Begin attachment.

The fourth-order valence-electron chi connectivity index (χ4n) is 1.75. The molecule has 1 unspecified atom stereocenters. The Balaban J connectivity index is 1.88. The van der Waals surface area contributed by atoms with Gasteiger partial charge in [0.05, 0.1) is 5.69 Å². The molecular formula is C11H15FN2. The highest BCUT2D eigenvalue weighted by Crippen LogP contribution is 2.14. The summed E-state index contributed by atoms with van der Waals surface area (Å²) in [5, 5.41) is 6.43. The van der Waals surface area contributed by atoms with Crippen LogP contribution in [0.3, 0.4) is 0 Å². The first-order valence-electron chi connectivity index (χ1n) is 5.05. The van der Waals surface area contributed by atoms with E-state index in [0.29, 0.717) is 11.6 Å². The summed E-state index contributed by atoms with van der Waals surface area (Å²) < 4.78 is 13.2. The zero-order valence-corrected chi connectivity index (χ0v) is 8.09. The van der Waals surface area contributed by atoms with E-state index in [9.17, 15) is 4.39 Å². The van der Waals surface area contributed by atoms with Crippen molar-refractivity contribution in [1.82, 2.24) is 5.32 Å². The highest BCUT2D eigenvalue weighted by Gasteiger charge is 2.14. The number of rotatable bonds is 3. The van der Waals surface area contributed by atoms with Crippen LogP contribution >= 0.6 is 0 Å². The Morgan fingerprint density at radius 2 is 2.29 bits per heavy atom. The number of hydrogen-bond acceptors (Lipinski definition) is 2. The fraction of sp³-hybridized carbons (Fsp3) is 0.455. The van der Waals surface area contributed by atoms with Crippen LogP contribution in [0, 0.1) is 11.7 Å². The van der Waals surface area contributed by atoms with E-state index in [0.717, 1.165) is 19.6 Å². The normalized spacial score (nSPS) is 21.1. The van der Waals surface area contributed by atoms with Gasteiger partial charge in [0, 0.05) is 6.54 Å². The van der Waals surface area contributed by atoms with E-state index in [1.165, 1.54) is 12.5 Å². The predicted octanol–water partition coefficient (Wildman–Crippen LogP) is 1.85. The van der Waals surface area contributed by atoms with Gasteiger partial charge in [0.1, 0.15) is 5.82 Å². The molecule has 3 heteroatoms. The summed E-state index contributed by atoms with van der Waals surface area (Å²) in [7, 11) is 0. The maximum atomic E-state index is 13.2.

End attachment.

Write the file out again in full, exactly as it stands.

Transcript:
The fourth-order valence-electron chi connectivity index (χ4n) is 1.75. The molecule has 1 unspecified atom stereocenters. The Balaban J connectivity index is 1.88. The van der Waals surface area contributed by atoms with Gasteiger partial charge in [0.05, 0.1) is 5.69 Å². The molecular formula is C11H15FN2. The highest BCUT2D eigenvalue weighted by Crippen LogP contribution is 2.14. The summed E-state index contributed by atoms with van der Waals surface area (Å²) in [5, 5.41) is 6.43. The van der Waals surface area contributed by atoms with Crippen LogP contribution in [0.3, 0.4) is 0 Å². The first-order valence-electron chi connectivity index (χ1n) is 5.05. The van der Waals surface area contributed by atoms with E-state index in [0.29, 0.717) is 11.6 Å². The summed E-state index contributed by atoms with van der Waals surface area (Å²) < 4.78 is 13.2. The zero-order valence-corrected chi connectivity index (χ0v) is 8.09. The van der Waals surface area contributed by atoms with E-state index in [9.17, 15) is 4.39 Å². The van der Waals surface area contributed by atoms with Crippen molar-refractivity contribution in [1.82, 2.24) is 5.32 Å². The highest BCUT2D eigenvalue weighted by Gasteiger charge is 2.14. The number of rotatable bonds is 3. The van der Waals surface area contributed by atoms with Crippen LogP contribution >= 0.6 is 0 Å². The Morgan fingerprint density at radius 2 is 2.29 bits per heavy atom. The number of hydrogen-bond acceptors (Lipinski definition) is 2. The fraction of sp³-hybridized carbons (Fsp3) is 0.455. The van der Waals surface area contributed by atoms with Crippen LogP contribution in [0, 0.1) is 11.7 Å². The van der Waals surface area contributed by atoms with E-state index in [0.717, 1.165) is 19.6 Å². The normalized spacial score (nSPS) is 21.1. The van der Waals surface area contributed by atoms with Gasteiger partial charge in [0, 0.05) is 6.54 Å². The van der Waals surface area contributed by atoms with E-state index in [1.165, 1.54) is 12.5 Å². The predicted octanol–water partition coefficient (Wildman–Crippen LogP) is 1.85. The van der Waals surface area contributed by atoms with Gasteiger partial charge in [0.1, 0.15) is 5.82 Å². The molecule has 3 heteroatoms. The summed E-state index contributed by atoms with van der Waals surface area (Å²) in [7, 11) is 0. The maximum atomic E-state index is 13.2.